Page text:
Find answers, ask questions, and connect with our
community around the world.

  • Jonathan Lind

    Member
    April 3, 2022 at 10:52 pm

    This is a really boring example, but in a recent coordinate geometry unit, I had a plan to do a

    First lesson: problem solving/ reasoning lesson with a variety of problems involving lines, circles, and quadrilaterals on the coordinate plane

    Next lesson: partitioning line segments in ratios, which is one of the trickier skills in the unit, and the last new skill the students learn.

    From some individual formative work during the first lesson, it was clear that the majority still needed some practice on basic skills like distance, slope, etc, so going to the second lesson would probably have been a disaster.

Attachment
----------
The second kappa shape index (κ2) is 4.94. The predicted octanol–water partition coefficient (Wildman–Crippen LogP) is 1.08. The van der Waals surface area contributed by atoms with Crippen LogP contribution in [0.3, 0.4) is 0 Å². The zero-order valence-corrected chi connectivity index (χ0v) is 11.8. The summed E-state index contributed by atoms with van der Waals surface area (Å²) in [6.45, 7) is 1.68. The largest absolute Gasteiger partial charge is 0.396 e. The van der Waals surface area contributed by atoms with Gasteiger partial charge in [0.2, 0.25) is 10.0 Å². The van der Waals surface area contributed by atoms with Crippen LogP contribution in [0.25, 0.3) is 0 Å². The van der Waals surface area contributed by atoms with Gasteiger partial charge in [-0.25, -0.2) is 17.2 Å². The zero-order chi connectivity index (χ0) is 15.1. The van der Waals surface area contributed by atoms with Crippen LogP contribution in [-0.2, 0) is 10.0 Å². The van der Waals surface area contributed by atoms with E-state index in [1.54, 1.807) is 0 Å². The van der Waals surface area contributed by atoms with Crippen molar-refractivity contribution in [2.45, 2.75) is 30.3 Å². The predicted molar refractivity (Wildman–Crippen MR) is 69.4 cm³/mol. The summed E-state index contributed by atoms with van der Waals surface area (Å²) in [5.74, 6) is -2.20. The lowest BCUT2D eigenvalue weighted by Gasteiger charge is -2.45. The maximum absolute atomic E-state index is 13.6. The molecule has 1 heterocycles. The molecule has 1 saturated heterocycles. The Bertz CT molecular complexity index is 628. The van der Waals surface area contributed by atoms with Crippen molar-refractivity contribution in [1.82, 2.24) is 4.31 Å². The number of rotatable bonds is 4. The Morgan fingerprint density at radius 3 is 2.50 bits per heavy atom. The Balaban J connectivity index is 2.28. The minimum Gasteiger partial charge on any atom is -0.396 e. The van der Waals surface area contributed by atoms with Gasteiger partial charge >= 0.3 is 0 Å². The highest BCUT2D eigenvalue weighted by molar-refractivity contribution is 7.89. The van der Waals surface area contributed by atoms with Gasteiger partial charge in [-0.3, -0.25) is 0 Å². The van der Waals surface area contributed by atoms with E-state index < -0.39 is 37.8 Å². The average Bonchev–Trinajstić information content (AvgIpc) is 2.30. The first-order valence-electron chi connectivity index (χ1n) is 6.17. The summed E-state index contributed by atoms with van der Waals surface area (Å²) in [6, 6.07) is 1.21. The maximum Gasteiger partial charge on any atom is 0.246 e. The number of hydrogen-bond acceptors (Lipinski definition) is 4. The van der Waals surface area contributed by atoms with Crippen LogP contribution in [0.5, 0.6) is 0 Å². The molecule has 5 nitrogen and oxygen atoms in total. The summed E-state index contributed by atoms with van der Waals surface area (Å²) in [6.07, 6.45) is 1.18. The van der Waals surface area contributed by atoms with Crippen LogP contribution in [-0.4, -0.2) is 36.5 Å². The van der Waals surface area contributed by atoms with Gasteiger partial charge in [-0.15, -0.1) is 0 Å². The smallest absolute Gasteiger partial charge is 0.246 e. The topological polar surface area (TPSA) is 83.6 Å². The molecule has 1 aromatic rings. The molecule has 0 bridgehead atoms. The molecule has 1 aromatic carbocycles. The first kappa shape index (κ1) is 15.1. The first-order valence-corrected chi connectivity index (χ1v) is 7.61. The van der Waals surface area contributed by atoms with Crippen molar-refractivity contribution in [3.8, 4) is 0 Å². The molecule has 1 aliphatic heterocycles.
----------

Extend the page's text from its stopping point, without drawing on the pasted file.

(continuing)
Pivot lesson: students who needed it worked on practice problems from DeltaMath or Khan Academy, with my support or in groups. Students who didn’t worked on a Desmos activity to apply some of the skills they new to unusual situations. The entire class then moved on to partitioning together. It was a needed break from the rushed pace, and got us all back on track together.